The Swiss National Bank faces the biggest test of its cap on the franc in two years but may find it easier to defend now than when euro zone breakup fears were rampant and the strategy unproven.
The franc rose to its strongest level since September 2012 on Friday, brushing up against the 1.20 euro limit the Swiss National Bank introduced in 2011 when the currency's strength was squeezing exporters and threatening deflation.
Renewed weakness in the euro zone, and the European Central Bank's readiness to use radical measures to kick-start the economy, have fired up demand for the franc.
A referendum this month on Swiss gold reserves is also playing a role. While approval seems unlikely, a Yes vote would force the SNB to buy gold alongside any currency interventions.
Still, capital flows into Switzerland have declined sharply from the height of the euro crisis, as have fears that the interventions would spark inflation.
More importantly, the SNB's success in defending the cap back in 2011 and 2012 means it may not have to intervene on the same scale to fend off any new market challenges.
"The difference between now and 2011 is that the wider markets and most economists believe these interventions can break the neck of speculation," said Rudolf Strahm, an economist and former Swiss lawmaker.
"Some market players tried once to attack the franc but all they got was a bloodied nose and lost vast sums of money. Since then no one has dared to try again."
The franc was trading at 1.2015 per euro by 1200 GMT on Friday, close to the 1.2010 francs per euro level where economists say the SNB has intervened in the past.
The SNB shocked markets when it imposed the limit in September 2011 after the currency shot to record highs against the euro. The following year, as fears of a Greek exit from the euro zone grew, traders unsuccessfully challenged the cap. It has since become the backbone of SNB policy.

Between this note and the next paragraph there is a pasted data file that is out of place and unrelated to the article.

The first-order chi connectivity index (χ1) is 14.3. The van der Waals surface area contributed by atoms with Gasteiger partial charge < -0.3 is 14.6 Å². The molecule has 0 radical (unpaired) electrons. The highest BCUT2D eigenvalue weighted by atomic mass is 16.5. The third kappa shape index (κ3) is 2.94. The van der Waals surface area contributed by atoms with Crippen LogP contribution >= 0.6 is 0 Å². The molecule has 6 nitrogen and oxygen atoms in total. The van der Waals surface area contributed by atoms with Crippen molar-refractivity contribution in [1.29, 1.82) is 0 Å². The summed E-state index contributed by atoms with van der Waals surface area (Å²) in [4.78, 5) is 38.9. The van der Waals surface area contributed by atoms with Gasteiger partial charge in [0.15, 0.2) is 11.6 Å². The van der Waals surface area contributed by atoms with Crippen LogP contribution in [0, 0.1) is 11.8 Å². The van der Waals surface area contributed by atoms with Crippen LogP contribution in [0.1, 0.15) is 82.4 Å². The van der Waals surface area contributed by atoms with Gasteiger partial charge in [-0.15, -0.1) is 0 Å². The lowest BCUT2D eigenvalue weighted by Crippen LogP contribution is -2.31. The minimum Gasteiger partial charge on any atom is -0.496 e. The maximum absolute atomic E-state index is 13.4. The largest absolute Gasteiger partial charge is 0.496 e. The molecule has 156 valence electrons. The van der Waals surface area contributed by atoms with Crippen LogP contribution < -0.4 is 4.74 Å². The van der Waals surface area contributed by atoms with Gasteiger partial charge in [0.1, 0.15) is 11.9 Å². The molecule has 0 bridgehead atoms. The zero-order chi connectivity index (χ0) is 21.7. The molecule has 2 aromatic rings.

The latest bout of franc strength is unlikely to prompt such intense purchases, economists say.
The SNB poured billions of francs into the market until September 2012 to establish the limit, swelling its currency reserves, now around 460 billion Swiss francs ($475 billion) or about 70 percent of gross domestic product (GDP).
The cap was breached only once in April 2012, adding credibility to the central bank's pledge to defend the policy with the utmost determination and purchase foreign currency in unlimited amounts to do so.
"It is possible that the SNB intervenes in coming days or weeks, but we would not expect the same level of interventions as in 2012," said Maxime Botteron, a Credit Suisse economist.
Back then, Swiss investors were repatriating foreign funds out of fear for the euro zone. Anxiety has since subsided.
Stagnating prices and faltering economic growth in Switzerland have silenced critics who warned of inflationary risks from the interventions and has underscored the need for the cap to ward off deflation.
The policy has garnered support from exporters and tacit approval from other central banks. The risks from the vast purchases are limited because losses on forex reserves are pure accounting losses, economists say, though the bank will need to unwind the reserves at some point.
"We really don't see any inflationary pressure yet, even for the next one or two years, so there is no real limit to balance sheet expansion," said Botteron. "From our point of view, the exchange rate floor brings more benefits than costs."
This could change quickly if the nation votes on Nov. 30 to oblige the central bank to hold at least 20 percent of its reserves in gold, up from 7 percent currently. However, polls show limited support.
SNB Chairman Thomas Jordan has gone out of his way to warn of the risks attached to the proposal.
The alternative to interventions would be negative interest rates. But that could add fuel to Switzerland's real estate boom and prove expensive for its large financial sector.